When you are upset and someone offers mindful attention and is truly present, you naturally open up to them. This kind of interaction results in positive feelings of being cared for, without the other person having to offer any words of advice. The greater the intensity of your feelings, the greater your gratitude for a space in which to be understood.  When you are deeply seen and heard, your love grows.


But your need to be heard by your partner becomes more complicated when their behavior has contributed to your upset. Sharing your feelings can prompt a defensive reaction that begins a tragic cycle of attack and defend that takes you further from the connection you both truly desire.

Learning to ask for the kind of attention and presence we need when we are upset does not come easily to most couples; and some partners believe that if the loving gift of truly listening is not offered spontaneously, then it is not meaningful. But letting go of this idea opens the way to the practice of a simple, although not easy, exercise called a Heart Talk. This process has created remarkable results for many couples, even when the person requesting the talk initially doubted their partner’s willingness to participate.  Here are the steps:

  1. Ask your partner if they are able to offer space for a Heart Talk and give an estimate of how long it will take to have the talk. This may be only a few minutes.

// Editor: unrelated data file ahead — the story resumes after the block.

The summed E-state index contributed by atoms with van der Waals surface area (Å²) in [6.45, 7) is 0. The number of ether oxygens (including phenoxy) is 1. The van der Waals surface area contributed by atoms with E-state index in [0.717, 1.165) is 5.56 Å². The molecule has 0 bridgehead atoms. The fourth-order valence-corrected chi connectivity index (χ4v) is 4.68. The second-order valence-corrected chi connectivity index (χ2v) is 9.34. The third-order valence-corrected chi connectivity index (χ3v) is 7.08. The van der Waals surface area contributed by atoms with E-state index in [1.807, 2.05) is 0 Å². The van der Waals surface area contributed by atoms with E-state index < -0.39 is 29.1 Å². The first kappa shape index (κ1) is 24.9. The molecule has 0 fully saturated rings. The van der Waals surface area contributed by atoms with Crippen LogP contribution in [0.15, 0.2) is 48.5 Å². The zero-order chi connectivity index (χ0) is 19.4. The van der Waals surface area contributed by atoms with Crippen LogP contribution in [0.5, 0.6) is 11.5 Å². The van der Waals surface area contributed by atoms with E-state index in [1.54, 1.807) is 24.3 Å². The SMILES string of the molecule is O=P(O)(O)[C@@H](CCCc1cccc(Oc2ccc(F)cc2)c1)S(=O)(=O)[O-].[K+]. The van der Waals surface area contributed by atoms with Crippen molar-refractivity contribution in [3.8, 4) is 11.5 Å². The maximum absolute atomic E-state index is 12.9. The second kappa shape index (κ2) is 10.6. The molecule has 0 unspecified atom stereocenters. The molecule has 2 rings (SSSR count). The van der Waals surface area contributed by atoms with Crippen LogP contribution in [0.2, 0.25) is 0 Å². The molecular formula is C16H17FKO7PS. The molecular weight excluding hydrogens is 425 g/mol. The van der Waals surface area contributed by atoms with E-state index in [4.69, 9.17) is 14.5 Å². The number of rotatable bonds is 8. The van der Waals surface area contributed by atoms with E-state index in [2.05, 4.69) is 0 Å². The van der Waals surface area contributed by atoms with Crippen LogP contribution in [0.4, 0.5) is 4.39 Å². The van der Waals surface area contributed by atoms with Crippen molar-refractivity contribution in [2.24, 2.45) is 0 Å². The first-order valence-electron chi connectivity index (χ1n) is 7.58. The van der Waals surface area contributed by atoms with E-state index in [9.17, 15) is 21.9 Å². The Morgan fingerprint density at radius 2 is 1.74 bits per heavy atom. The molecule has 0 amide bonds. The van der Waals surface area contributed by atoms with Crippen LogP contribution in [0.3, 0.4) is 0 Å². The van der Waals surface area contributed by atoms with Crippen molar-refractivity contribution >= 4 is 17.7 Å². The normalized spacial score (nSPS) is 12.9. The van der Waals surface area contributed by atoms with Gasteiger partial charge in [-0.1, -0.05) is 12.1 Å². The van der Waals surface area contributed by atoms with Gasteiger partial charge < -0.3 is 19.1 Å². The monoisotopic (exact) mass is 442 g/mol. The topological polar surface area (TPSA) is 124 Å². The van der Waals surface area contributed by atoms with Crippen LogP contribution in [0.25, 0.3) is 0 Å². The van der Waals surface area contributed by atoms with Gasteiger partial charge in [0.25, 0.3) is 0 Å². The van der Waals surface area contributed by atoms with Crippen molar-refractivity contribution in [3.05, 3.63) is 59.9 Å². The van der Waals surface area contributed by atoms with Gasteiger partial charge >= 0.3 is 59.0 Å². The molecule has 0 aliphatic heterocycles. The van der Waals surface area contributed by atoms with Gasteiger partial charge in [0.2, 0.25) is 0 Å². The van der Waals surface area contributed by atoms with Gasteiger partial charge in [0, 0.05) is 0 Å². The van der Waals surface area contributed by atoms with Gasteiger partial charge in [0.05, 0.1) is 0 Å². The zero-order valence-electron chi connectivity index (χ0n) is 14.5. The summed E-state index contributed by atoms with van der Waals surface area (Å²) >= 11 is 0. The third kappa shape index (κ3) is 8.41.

2. Give your partner the option to decline, and if they do, ask them to offer an alternative time during the same or next day.
  3. At the agreed time, find a quiet place to talk, where there won’t be any distractions.
  4. Sit together, with a comfortable distance and posture and take some quiet breaths together while holding soft eye contact.
  5. When ready, connect with the sensations in your heart and begin, using “I statements,” to avoid making accusations or judgments, using this structure: When you…I felt…because… For example: “When you showed up an hour late yesterday, I felt hurt, because it seemed like I wasn’t important to you.”
  6. Then, suggest something concrete that your partner could do to meet your needs in the future.
  7. Your partner remains quiet, and non-reactive, throughout your explanation. When you’re done, your partner makes an attempt to “mirror back” the experience you have communicated, without commentary or judgment. They might begin by saying, “I’d like to see if I understand your experience.  So, from your perspective…Did I get that right?”
  8. If your partner has expressed an incomplete “hearing” of your experience, thank them for their efforts so far and make another attempt to share your experience using an “I statement.”
  9. Once you are satisfied that you have been heard accurately, ask your partner to hold the information in their heart for 24 hours before responding.
  10. During the 24-hour period, your partner thinks over what you’ve shared, in order to respond in a way that will be meaningful to your relationship.
  11. Then either of you can ask for a follow-up on the Heart Talk. During the follow-up, your partner begins by saying some form of “After listening to you, this is what is moving in my heart…”